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- FAQs
- Jan 05, 2022

In the world of consumer finance, the term “interest rate” is quite frequent. Whether you want to buy a new house or a car, banks in the UAE provide a variety of appealing financing choices. As a matter of fact, most people, when they have to buy property in Dubai, look for **home mortgage loan** options.

However, before you sign the formal paperwork, you should consider the sort of interest rate you want to use. Interest on a mortgage can be computed in two ways: flat and reducing rates of interest.

A flat interest rate is the one in which the interest rate payable remains the same during the life of the loan since it is always computed against the original loan amount.

On the other hand, a reducing rate of interest is the one in which the amount of interest to be paid is calculated against the remaining loan amount rather than the original principal amount.

A flat rate of interest is sometimes offered as a lower, more enticing rate than its counterpart.

Primarily, you have to understand the working of different types of **interest rates**. After that, you can then calculate how much you’ll pay over the life of your personal loan in Dubai or in any other Emirates.

The flat rate method is particularly useful for calculating the amount of interest owed on personal and vehicle loans. You must pay interest on the entire loan amount during the tenor if you use this technique.

It is actually less popular among borrowers because the interest does not reduce even if the loan is gradually paid down. When adjusted to the Effective Interest Rate equivalent, flat interest rates are typically 1.7 to 1.9 times higher.

The interest payable on houses, mortgages, property loans, and credit cards is calculated using the reducing rate approach. You just have to pay interest on the outstanding loan amount if you use this technique.

The Effective Interest Rate, which is identical to the interest rates used for Fixed Deposits (FDs) and Savings Accounts, is quoted for such loans.

The first thing to grasp is the distinction between how interest is calculated and how interest rates are adjusted gradually. The first is a component of the interest calculation, while the second is the underlying mortgage product. You can also mix and match these two.

For instance, a ‘flat rate’ is an interest calculation, whereas a ‘fixed rate’ is a mortgage product. That means you can have a flat fixed rate. However do remember that not all fixed rates are flat, and vice versa.

The flat rate of interest method is the same as when you use a simple calculator to compute your EMI.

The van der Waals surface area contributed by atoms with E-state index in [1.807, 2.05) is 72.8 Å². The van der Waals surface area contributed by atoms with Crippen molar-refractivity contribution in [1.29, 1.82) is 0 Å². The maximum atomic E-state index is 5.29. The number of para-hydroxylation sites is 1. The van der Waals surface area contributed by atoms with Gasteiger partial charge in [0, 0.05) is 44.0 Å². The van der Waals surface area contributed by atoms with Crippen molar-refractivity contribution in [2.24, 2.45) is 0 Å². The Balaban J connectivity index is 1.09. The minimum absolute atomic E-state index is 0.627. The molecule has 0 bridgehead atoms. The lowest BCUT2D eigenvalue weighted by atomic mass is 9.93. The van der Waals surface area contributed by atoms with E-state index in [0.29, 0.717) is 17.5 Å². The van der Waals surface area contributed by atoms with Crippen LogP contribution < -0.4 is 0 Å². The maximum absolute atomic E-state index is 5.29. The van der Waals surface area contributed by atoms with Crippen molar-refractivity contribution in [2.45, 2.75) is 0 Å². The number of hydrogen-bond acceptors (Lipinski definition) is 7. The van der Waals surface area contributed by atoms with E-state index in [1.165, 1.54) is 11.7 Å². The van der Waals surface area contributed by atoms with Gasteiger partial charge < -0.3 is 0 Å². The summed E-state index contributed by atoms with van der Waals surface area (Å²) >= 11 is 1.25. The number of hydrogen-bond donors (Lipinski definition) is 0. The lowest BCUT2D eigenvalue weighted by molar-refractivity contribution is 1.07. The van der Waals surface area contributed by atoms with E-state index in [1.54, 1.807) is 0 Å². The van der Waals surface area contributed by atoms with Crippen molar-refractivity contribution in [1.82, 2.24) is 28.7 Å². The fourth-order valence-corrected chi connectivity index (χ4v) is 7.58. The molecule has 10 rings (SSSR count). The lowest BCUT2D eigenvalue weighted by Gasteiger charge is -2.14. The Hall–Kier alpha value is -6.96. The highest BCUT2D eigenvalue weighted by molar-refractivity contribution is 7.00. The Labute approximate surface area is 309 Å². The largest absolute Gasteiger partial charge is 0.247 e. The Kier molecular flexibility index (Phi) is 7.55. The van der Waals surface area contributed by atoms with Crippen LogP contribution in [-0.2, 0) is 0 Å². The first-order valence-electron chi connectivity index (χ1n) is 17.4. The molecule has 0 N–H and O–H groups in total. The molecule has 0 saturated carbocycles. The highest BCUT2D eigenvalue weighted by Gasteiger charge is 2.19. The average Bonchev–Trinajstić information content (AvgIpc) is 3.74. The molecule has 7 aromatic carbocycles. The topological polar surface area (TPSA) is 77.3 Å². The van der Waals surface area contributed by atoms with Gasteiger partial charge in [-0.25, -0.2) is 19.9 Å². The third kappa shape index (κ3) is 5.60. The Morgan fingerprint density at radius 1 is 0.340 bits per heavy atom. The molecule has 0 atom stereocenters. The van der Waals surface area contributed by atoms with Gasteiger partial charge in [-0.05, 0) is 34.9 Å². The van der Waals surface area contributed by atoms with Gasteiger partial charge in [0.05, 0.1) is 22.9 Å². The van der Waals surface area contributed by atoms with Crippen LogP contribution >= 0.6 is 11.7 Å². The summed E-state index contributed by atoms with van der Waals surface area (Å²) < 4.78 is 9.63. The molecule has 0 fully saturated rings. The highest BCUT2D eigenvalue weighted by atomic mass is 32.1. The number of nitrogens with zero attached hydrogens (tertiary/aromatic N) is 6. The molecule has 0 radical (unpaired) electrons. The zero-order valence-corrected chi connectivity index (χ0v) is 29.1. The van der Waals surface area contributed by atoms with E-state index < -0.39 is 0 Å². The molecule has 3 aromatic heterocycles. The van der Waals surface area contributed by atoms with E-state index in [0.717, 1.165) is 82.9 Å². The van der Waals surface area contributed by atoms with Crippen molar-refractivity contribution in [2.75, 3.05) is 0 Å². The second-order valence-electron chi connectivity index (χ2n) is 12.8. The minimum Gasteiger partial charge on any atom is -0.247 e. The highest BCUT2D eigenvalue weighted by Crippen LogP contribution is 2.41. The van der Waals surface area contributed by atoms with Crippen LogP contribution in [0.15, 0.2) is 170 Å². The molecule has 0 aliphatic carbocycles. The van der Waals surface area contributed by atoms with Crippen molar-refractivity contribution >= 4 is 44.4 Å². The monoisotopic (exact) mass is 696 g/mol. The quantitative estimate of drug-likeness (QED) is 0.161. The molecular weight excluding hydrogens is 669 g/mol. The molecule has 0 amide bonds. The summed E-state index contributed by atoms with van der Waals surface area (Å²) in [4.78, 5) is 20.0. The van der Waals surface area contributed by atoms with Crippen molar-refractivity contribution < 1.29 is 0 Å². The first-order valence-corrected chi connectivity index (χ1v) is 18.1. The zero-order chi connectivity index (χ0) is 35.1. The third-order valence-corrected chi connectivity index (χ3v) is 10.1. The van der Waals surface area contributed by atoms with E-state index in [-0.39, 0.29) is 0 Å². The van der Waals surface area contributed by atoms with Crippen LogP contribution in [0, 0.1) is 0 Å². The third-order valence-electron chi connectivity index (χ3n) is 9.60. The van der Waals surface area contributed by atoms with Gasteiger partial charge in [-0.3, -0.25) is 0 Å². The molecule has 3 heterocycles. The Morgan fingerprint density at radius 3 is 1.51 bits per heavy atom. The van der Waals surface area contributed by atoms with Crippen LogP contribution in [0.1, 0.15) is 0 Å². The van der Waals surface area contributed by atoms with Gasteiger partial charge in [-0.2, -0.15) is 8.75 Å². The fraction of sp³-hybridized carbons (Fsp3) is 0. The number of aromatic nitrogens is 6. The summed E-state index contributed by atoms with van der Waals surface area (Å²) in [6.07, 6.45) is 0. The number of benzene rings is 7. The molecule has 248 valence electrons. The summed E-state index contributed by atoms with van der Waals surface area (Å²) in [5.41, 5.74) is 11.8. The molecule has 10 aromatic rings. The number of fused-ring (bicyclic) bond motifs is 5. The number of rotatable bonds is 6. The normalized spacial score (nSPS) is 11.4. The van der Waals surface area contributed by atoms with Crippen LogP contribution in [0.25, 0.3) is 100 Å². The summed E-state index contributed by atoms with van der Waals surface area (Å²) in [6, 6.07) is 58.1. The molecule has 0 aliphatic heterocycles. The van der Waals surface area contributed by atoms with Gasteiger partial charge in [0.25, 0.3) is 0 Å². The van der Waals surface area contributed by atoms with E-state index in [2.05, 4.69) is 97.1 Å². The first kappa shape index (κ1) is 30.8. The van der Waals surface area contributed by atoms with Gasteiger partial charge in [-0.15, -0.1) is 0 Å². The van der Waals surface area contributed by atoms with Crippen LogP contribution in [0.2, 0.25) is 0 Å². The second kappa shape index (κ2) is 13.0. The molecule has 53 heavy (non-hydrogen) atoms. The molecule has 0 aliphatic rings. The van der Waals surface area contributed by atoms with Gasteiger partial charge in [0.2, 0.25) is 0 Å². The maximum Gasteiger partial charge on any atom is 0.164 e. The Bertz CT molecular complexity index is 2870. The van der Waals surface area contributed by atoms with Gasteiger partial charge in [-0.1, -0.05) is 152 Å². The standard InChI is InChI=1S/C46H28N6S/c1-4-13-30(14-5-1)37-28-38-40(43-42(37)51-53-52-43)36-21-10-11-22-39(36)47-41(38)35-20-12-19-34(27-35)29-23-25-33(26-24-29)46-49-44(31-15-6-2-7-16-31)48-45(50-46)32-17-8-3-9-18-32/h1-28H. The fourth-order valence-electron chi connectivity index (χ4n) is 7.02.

For example, suppose you get a loan of AED 200,000 over 5 years with a 5% interest rate. This implies that regardless of how much you pay down the loan, you must pay 5% interest every year.

So, the total interest to be paid is AED 50000. It is calculated as the loan amount (200,000 x 5%) which equals to AED 10000. And then multiply it by the number of years, (10000 x 5 = AED 50000).

In this way, a total of AED 50000 will be paid as interest over the course of 5 years, no matter how much you lessen it.

On the other hand, this type of interest works totally differently. Your outstanding balance falls by the amount of principal repayment with each EMI payment, and interest is computed on that amount only the following month. As a result, the interest amount will be decreased accordingly.

Suppose if we apply for a loan of AED 100,000 with a 5% lowering balance rate and a 5-year repayment period. And if you are paying AED 20,000 per year in interest, then the first year’s interest will be AED 5,000.

That indicates our balance is AED 80000, (80000 * 5%) = AED 4000. The same computation will be repeated for the following years.

And so you will pay a total of AED 15000 over the course of five years instead of AED 25000 if it would have been a flat rate interest.

Now that you have a fundamental grasp of both flat rate and reducing rate of interests, you may go on to the next step. In our comparison of flat rate vs. reducing rate-based loans, let’s now focus on the key distinctions between these two categories. Here’s how it goes:

Flat-rate loans are those in which the interest is determined based on the total loan amount approved by the lender. However, in the case of a reducing rate, the interest is calculated on the outstanding principal balance in the loan.

Reducing rate loans are more profitable since their effective interest rates are lower than those on flat-rate loans.

In this comparison of flat rate vs. reducing rate of interest, the flat rate comes out on top. Why? Because the interest amount is basic and easy to calculate at a flat rate.

However, the reducing rate has a complicated computation because the interest is calculated by subtracting the principal amount from the previous instalment from the total loan amount.

In the United Arab Emirates, the flat rate is usually lower than the reducing rate of interest. However, it is solely dependent on the percentages of interest rates being given.

The continuous debate between a flat interest rate and the reducing interest rate has no definite answer. In short, there are advantages and disadvantages of both flat rate and reducing rate interests.

Reducing rate-based loans is beneficial because you pay a smaller amount during repayment, but they are difficult to calculate.

On the other hand, flat-rate loans are convenient because the monthly payment stays the same and the interest rate stays the same, but you’ll wind up spending more throughout the life of the loan.